Then again, however problematic the tactic may be, it’s heartening to see the French police force take such a proactive stance on identifying a rapist when there is a backlog of 400,000 rape kits still waiting to be tested in the U.S.
It’s a sad and stinky tale —with an ultimately happy ending.
Lenny the cat was found as a stray by the Scottsville Veterinary Hospital and Pet Adoptions in Rochester, N.Y.. The shelter nursed him back to health and set out to find the adorable cat a permanent home.
Happily, he was adopted in March, but, as occasionally happens, the adoption didn’t take and poor Lenny was returned to the shelter after living with his new family for only two days. The reason? He “farts all the time,” reported the Democrat & Chronicle.
Upon his return to the shelter, the supposedly farting feline didn’t display any indicators that he had earned his new nickname of “smelly cat,” however the cat may be best suited to a life outdoors.
Lenny was made a minor celebrity after the Scottsville Veterinary Adoptions’ posted his story to their Facebook page. That’s when one brave — and perhaps hard of smelling — family stepped up and adopted Lenny. Happy trails, happy tails.
[Via Democrat & Chronicle ]
When one of Africa’s biggest celebrities was honored as one of TIME’s 100 Most Influential People of 2013, she found that it served to amplify her influence as a human-rights and environmental activist.
“I speak, and I shout even louder,” said Omotola Jalade Ekeinde, the actress, singer and reality television star known as “Omo Sexy” in Nollywood, Nigeria’s movie industry.
Ekeinde continues to speak out about issues affecting Sierra Leone, Liberia and the Niger River Delta in her native Nigeria.
There’s a growing mountain of evidence that obesity and other health factors can be determined as early as your time in the womb. While research has shown that too much weight gain during pregnancy can lead to an obese child, new research shows that too little weight gain can be a nearly equally risky factor in childhood obesity.
Researchers studied the electronic medical records of 4,145 women who had a baby between 2007 and 2009, and reviewed the medical information of their children between ages 2 and 5. Their findings, which are published in the American Journal of Obstetrics and Gynecology, showed that women who started at a normal weight before pregnancy, but gained more than the recommended amount, were 80% more likely to have an overweight child. Women with a normal weight before pregnancy who gained less than the recommended amount were 63% more likely to have a child who became overweight or obese.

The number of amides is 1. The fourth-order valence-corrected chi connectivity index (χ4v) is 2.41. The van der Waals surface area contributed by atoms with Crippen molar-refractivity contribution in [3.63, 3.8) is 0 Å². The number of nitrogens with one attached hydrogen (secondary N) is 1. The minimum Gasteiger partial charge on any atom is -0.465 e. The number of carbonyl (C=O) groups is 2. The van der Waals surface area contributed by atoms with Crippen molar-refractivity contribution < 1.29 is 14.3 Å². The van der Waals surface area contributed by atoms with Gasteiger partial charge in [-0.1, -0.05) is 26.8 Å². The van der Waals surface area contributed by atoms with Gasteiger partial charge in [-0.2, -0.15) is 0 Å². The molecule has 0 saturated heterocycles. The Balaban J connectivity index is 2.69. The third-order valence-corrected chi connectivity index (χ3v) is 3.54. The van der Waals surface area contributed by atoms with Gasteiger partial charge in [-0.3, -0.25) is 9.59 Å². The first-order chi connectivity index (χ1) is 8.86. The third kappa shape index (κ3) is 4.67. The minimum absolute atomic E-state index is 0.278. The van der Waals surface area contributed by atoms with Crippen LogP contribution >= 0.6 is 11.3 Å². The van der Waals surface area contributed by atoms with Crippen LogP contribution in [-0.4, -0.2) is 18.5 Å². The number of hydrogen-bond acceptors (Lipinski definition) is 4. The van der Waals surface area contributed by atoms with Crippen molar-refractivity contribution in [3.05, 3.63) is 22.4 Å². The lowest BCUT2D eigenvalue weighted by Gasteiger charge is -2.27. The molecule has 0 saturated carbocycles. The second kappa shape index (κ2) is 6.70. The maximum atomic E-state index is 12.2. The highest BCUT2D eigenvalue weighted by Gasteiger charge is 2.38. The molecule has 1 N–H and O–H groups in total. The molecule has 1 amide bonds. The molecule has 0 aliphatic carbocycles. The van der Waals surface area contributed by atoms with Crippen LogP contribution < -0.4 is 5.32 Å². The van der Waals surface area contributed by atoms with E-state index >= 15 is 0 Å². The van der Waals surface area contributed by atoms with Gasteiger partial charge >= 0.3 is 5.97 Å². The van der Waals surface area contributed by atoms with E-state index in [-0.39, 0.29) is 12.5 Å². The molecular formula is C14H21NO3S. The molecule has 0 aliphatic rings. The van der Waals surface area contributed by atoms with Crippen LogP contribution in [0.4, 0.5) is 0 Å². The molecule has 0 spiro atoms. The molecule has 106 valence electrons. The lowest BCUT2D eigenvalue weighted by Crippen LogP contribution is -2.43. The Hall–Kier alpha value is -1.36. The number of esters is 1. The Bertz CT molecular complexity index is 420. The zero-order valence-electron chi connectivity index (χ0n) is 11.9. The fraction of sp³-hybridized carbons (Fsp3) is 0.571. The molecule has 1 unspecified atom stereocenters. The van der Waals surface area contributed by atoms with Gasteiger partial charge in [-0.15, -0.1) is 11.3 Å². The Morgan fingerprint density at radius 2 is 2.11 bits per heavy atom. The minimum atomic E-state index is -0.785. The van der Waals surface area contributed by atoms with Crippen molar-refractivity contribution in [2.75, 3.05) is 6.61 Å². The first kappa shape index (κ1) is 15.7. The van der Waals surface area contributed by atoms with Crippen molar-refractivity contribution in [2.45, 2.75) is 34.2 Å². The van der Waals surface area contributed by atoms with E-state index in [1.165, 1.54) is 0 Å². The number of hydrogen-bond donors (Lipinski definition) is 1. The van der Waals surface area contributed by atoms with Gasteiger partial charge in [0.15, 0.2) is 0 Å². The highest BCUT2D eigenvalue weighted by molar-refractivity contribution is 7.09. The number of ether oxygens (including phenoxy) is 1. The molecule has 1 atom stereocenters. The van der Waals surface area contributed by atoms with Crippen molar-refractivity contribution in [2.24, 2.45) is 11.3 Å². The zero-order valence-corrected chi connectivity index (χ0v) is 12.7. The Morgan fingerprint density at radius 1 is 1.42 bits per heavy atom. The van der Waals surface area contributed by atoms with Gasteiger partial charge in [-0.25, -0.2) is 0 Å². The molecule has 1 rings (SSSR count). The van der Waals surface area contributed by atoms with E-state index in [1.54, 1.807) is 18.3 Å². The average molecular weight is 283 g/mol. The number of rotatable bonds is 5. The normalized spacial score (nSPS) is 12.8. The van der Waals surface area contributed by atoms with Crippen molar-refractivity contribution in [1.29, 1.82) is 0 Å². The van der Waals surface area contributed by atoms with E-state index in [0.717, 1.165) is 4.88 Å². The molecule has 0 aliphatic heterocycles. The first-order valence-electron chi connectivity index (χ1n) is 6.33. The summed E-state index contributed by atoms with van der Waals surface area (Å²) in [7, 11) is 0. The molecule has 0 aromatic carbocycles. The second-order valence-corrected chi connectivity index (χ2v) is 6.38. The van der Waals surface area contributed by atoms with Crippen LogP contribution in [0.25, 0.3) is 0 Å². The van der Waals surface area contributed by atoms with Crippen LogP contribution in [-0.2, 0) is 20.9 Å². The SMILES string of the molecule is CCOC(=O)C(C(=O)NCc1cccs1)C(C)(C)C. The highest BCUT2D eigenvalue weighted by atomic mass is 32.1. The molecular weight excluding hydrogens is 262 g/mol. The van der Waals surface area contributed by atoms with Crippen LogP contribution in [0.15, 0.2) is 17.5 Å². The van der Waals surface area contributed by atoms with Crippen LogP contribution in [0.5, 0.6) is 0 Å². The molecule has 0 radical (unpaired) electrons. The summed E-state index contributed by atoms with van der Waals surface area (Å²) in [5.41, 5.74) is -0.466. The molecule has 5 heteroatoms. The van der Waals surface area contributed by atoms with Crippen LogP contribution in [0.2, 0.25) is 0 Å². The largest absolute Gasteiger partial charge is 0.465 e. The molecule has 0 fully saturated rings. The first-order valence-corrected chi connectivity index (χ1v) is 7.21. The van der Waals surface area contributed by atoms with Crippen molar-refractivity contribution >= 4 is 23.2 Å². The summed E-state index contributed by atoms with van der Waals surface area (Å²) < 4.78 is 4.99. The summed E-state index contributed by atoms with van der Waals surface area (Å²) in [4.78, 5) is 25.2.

Healthy weight gain during pregnancy is somewhere between 11 and 20 pounds.
When looking at the group as a whole, researchers found that among the women who gained too much weight, slightly more than 20% of their children were overweight. Among women who gained too little weight, 19.5% of their kids were overweight. And for those who gained the normal amount, only 14.5% had overweight kids.
Researchers are still looking into why weight gain outside the optimal range influences obesity, but one hypothesis is that gaining too much or too little weight interferes with the child’s ability to normalize energy and metabolism.
(ANNAPOLIS, Md.) — Gov. Martin O’Malley has signed a bill that decriminalizes the possession of small amounts of marijuana starting in October.
Maryland is now the 17th state in the U.S. to decriminalize marijuana. The Democratic governor says the law should improve public safety by freeing police officers to focus on more serious threats.
The Maryland State’s Attorneys Association sent O’Malley a letter Friday, urging him to veto the measure. The group’s president says the bill was passed too hastily. Charles Smith wanted amendments that would keep it a crime to smoke pot in public or carry it onto school property.
O’Malley also approved a measure to improve the distribution of medical marijuana.
Anyone who’s been on a diet knows that hunger can make you cranky. With less fuel, your brain doesn’t exert as much self control, so you let your impatience and irritation go unchecked. MoreMen Charged With Toppling Ancient Rock Formation Avoid Jail Time Huffington PostHere's An Updated Tally Of All The People Who Have Ever Died From A Marijuana Overdose Huffington PostEva Longoria Dishes on Her 'Good Dresser' Boyfriend and Why She Loves Flying PeoplePeter King's Monday Morning Quarterback Sports Illustrated'Game of Thrones' recap: 'The Lion and the Rose' Entertainment Weekly